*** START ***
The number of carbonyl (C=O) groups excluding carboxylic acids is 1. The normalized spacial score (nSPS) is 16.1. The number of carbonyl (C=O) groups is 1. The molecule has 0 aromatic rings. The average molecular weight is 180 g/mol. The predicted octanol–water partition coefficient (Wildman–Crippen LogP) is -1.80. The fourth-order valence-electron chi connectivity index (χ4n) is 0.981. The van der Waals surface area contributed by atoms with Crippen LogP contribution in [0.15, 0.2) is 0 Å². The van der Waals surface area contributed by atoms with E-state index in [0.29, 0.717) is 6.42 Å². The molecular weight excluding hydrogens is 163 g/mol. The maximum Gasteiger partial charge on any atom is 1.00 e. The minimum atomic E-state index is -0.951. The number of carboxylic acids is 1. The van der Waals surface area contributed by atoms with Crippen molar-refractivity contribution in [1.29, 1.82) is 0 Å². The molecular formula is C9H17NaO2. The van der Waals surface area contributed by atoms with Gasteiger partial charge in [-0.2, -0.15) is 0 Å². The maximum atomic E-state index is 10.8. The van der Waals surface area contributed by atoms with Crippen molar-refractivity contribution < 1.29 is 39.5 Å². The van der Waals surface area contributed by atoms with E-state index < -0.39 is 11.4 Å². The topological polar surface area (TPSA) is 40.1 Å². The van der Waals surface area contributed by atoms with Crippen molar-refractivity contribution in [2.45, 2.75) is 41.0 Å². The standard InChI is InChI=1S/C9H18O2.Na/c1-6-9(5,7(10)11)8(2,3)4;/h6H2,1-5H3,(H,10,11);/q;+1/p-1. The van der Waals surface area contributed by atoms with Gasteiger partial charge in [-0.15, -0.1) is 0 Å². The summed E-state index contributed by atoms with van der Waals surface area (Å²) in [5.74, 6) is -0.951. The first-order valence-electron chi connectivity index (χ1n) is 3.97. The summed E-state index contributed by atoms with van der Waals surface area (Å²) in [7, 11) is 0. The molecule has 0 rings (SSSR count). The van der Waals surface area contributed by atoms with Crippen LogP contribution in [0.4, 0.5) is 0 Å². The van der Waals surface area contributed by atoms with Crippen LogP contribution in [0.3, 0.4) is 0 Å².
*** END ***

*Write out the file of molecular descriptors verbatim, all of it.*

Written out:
The number of carbonyl (C=O) groups excluding carboxylic acids is 1. The normalized spacial score (nSPS) is 16.1. The number of carbonyl (C=O) groups is 1. The molecule has 0 aromatic rings. The average molecular weight is 180 g/mol. The predicted octanol–water partition coefficient (Wildman–Crippen LogP) is -1.80. The fourth-order valence-electron chi connectivity index (χ4n) is 0.981. The van der Waals surface area contributed by atoms with Crippen LogP contribution in [0.15, 0.2) is 0 Å². The van der Waals surface area contributed by atoms with E-state index in [0.29, 0.717) is 6.42 Å². The molecular weight excluding hydrogens is 163 g/mol. The maximum Gasteiger partial charge on any atom is 1.00 e. The minimum atomic E-state index is -0.951. The number of carboxylic acids is 1. The van der Waals surface area contributed by atoms with Crippen molar-refractivity contribution in [1.29, 1.82) is 0 Å². The molecular formula is C9H17NaO2. The van der Waals surface area contributed by atoms with Gasteiger partial charge in [-0.2, -0.15) is 0 Å². The maximum atomic E-state index is 10.8. The van der Waals surface area contributed by atoms with Crippen molar-refractivity contribution < 1.29 is 39.5 Å². The van der Waals surface area contributed by atoms with E-state index < -0.39 is 11.4 Å². The topological polar surface area (TPSA) is 40.1 Å². The van der Waals surface area contributed by atoms with Crippen molar-refractivity contribution in [2.45, 2.75) is 41.0 Å². The standard InChI is InChI=1S/C9H18O2.Na/c1-6-9(5,7(10)11)8(2,3)4;/h6H2,1-5H3,(H,10,11);/q;+1/p-1. The van der Waals surface area contributed by atoms with Gasteiger partial charge in [-0.15, -0.1) is 0 Å². The summed E-state index contributed by atoms with van der Waals surface area (Å²) in [5.74, 6) is -0.951. The first-order valence-electron chi connectivity index (χ1n) is 3.97. The summed E-state index contributed by atoms with van der Waals surface area (Å²) in [7, 11) is 0. The molecule has 0 rings (SSSR count). The van der Waals surface area contributed by atoms with Crippen LogP contribution in [0.4, 0.5) is 0 Å². The van der Waals surface area contributed by atoms with Crippen LogP contribution in [0.3, 0.4) is 0 Å².